LEGOLAND - a fun afternoon out for the whole family!

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Friday, 7 March 2014

March Break in Toronto

We're staying home this March Break for the first time in years. I'm not going to lie, I feel a little weepy about it. Our annual spring break family vacay to Walt Disney World has become one of our most cherished family traditions and it's half killing me that we aren't going this year - well, this winter. Hopefully we can sneak away for a week in the summer.

It's still March Break, though, and the kids will still be home from school for a week, so we'll do our best to make it memorable. And there is definitely no shortage of fun things to do this March Break in and around Toronto!

Toronto Zoo
The Zoo is open for extended hours all March Break for families to enjoy a full day of animal fun. Meet the new baby polar bear cub and the giant pandas and enjoy special March Break Activity Centre programming, prizes and activities from Parks Canada.

The Zoo is always our family's favourite field trip! March 8-16, 2014.

CN Tower
The CN Tower is open all week with special March Break crafts, games and activities each day included with the regular experiences - the world's #1 elevator ride, the indoor and outdoor observation levels, the Glass Floor, the Sky Terrace, the Sky Pod, the ride and the 3D movie. March 8-16, 2014.

Art Gallery of Ontario
The AGO welcomes March Break with family-friendly tours, kid-friendly movies, fun family yoga, the Imagination Playground building area, the Hot Wheels Track Builder Challenge, a Kids Gallery exhibition and drop-in hands-on creative playtime for little ones. March 8-16, 2014.

Ontario Science CentreOntario Science Centre
The Science Centre has extra programming for March Break including special exhibitions and demos, hands-on activities, IMAX movies and performances by the Famous PEOPLE Players.
March 8-16, 2014.

Black Creek Pioneer Village
Black Creek Pioneer Village is opening specially for March Break with a Sherlock Holmes mystery activity for kids - attending Detective School, building disguises, solving secret codes, searching for clues, solving puzzles around the Village and a horse-drawn wagon ride! March 8-16, 2014.

Aquarium of Canada

Ripley's Aquarium of Canada
visit the ripleys aquarium of canadaRipley's Aquarium offer amazing galleries featuring millions of aquatic creatures, interactive shows and exhibits, underwater tunnels, "touch tanks" and "touch pools" for immersive, hands-on fishy fun.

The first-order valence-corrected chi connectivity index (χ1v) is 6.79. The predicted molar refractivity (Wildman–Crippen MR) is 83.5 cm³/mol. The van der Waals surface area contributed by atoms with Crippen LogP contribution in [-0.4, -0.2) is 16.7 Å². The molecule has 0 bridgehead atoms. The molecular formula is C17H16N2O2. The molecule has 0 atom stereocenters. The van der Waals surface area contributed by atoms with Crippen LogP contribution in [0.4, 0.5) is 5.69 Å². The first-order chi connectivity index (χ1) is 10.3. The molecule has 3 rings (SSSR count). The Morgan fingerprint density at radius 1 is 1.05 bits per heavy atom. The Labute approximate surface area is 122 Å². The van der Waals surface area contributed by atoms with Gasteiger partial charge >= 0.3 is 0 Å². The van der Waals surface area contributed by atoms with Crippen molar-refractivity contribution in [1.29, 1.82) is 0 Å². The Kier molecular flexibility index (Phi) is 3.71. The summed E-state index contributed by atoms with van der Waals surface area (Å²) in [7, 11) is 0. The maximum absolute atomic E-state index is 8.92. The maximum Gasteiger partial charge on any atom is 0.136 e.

Toronto Comicon
Show off your best costumes and cosplay, meet your favourite celebrities, artists and writers, and enjoy photo ops, panels and workshops. March 7-9, 2014 at Metro Toronto Convention Centre.

Wizard World
The Better Living Centre turns into an indoor fun park with mechanical and inflatable rides, a tots area for younger ones, arts and crafts, elephant rides, animal shows and magic shows. Fun for the whole family! March 9-16, 2014.

Disney on Ice Presents Let's Party
Favourite characters from sixteen different Disney stories take to the ice at Rogers Centre to celebrate a medley of holidays, celebrations and festivities from around the world. March 12-16, 2014.

Living Arts Centre
The Living Arts Centre will host kid-friendly theatre performances throughout the week, including The Backyardigans: Sea Deep in Advventure. Children's performances March 11, 12 & 16, 2014.


Bell Free Weekend: Family Screenings & Activities
Family-friendly film screenings and kids' crafts and activities free all weekend at TIFF Bell Lightbox courtesy of Bell. March 15-16, 2014.

Legoland® Discovery CentreLegoland Discovery Centre
A fun family destination with over 3 million Lego bricks and Toronto's iconic attractions created out of Lego in MiniLand, rides, a 4D cinema, Master Model Builder workshops and minifigure trading. Open for extended hours for March Break.

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polar bears, Toronto Zoo, winter, snow, animals, animal photography, Canada
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Wednesday, 5 March 2014

Little Fails Can Feel Huge

I am so disappointed.
And frustrated.
And feeling useless and ineffective and unimportant.

I've been very busy these last few weeks - in the spare moments between raising three kids, paperwork for job #1 and writing freelance pieces for job #2, school commitments, parent council commitments, managing both boys' rep soccer teams and six practices a week, playdates and babysitting, teaching fitness classes for staff on vacation and squeezing in the occasional blog post - getting ready to enter a national parent and child crafting contest.

The task was to create a short video demonstrating the craft. The judging criteria was based on originality and creativity and the child-friendliness of the craft as well as clarity of instruction and appeal.

The contest was made for me, a mom blogger whose entire brand and identity has come to revolve around creativity and crafting and activities at home with her kids.

I picked out two favourite crafts that I've done with the kids and dug them out of storage. I gathered supplies from the playroom and craft drawers and ran to the dollar store and craft store and hardware store to pick up the odds and ends we needed to recreate the craft. I planned out where and how we'd do our demonstration, I wrote out a script, I staged the video "set" (kitchen table) and rigged up the camera (smart phone) on a stand and spent ages fiddling with the distance, height and levels. I practiced with Middle Child - my creative little crafter who's always coming up with clever new ideas and loves to create them with me and despite his overwhelming shyness wanted to help with the videos.

We shot our videos over and over - dozens of takes over two days in between school and soccer - while Eldest Child kept Baby occupied and out of the camera's earshot. Neither Middle Child nor I are the most comfortable on camera (super awkward, actually) but we finally came up with a video for each craft that we were more or less happy with on the afternoon of the contest deadline.